Inga pendula Willd.
Mimosa pendula (Willd.) Poir.
Parkia pendula is an evergreen tree growing from 20 - 40 metres tall[
]. The straight, cylindrical bole can be free of branches for up to 11 metres[
]. The bole has large prop roots up to 100cm in diameter[
The tree is harvested from the wild for its timber. A very ornamental tree, mainly because of the curious aspect of the flowers, it is used in landscaping for larger areas[
S. America - Brazil, Bolivia, Peru, Colombia, Venezuela, Surinam, Guyana; C. America - Panama, Costa Rica, Nicaragua, Honduras.
Dense primary rainforests, usually on higher land[
|Other Uses Rating||
|Cultivation Status||Ornamental, Wild
A plant of the moist tropics, mainly at lower elevations but ascending to 900 metres or more.
Prefers a position in full sun or light shade[
Newly planted young trees establish well and grow away quickly, easily reaching a height of 3.5 metres within 2 years[
Although many species within the family Fabaceae have a symbiotic relationship with soil bacteria, this species is said to be devoid of such a relationship and therefore does not fix atmospheric nitrogen[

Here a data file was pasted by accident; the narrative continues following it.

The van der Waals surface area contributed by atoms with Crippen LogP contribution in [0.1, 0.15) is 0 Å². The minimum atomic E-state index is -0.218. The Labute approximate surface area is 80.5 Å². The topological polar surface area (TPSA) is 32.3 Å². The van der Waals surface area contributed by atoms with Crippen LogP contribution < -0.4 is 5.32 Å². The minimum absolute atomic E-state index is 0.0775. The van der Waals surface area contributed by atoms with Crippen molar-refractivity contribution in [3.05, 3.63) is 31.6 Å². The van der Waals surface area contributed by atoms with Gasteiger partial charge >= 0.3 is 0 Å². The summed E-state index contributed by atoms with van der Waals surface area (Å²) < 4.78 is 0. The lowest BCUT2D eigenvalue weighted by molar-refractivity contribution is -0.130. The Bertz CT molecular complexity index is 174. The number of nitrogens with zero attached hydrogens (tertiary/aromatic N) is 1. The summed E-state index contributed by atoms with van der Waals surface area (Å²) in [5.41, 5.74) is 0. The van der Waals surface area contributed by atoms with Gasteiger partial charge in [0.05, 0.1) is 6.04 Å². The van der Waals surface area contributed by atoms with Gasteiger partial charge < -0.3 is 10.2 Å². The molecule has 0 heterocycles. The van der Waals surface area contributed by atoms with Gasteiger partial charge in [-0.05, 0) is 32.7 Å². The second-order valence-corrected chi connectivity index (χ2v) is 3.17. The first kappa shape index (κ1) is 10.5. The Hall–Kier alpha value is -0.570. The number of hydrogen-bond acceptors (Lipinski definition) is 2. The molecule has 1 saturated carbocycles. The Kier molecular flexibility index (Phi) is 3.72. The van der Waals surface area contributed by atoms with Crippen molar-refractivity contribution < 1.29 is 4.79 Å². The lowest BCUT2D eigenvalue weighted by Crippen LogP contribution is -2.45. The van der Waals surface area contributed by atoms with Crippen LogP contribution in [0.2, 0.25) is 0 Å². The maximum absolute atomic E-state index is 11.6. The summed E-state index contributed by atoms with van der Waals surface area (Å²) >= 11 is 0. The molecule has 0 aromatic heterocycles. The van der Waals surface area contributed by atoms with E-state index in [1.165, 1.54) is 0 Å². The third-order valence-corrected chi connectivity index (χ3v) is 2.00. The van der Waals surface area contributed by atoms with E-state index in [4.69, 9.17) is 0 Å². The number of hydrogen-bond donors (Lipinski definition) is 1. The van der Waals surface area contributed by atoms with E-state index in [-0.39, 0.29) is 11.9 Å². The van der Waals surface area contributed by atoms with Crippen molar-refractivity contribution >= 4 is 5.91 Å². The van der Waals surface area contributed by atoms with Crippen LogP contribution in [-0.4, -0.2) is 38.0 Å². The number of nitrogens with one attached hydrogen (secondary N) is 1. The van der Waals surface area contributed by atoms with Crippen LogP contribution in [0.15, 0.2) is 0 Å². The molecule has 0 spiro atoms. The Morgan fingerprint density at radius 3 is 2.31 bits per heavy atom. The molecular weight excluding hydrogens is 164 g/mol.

A decoction of the bark is used in the treatment of dysentery and headaches[
A decoction of the bark, in a bath, is used to treat inflammations, itch, vaginal flow and swellings[
]. The powdered bark is placed on wounds to cicatrize them[
The bark, combined with the stem-bark and root-bark of Erythrina fusca, is used in a cataplasm to treat headaches[
The inner bark is rasped in a cold water infusion and used as a wash for fevers[
The heartwood is light brown to brown, the sapwood pale yellow[
]. The wood is straight-grained; lustre is medium; moderately heavy but soft; moderately durable, resistant to attacks of fungi and insects[
]. The wood works well; it is easy to machine, finishes smoothly[
]. It is used in construction; ship building; for making furniture; cabinet making; toys; decorative veneer etc[
Seed - it has a hard seedcoat and needs scarification before sowing to speed up germination. This can usually be done by pouring a small amount of nearly boiling water on the seeds (being careful not to cook them!) and then soaking them for 12 - 24 hours in warm water. By this time they should have imbibed moisture and swollen - if they have not, then carefully make a nick in the seedcoat (being careful not to damage the embryo) and soak for a further 12 hours. Sow the seed in a semi-shaded position in a nursery seedbed or individual containers. Germination rates are usually high, with the seed sprouting within 20 - 40 days. Seedlings grow quickly and can be ready for planting out into their permanent positions within 4 - 5 months[
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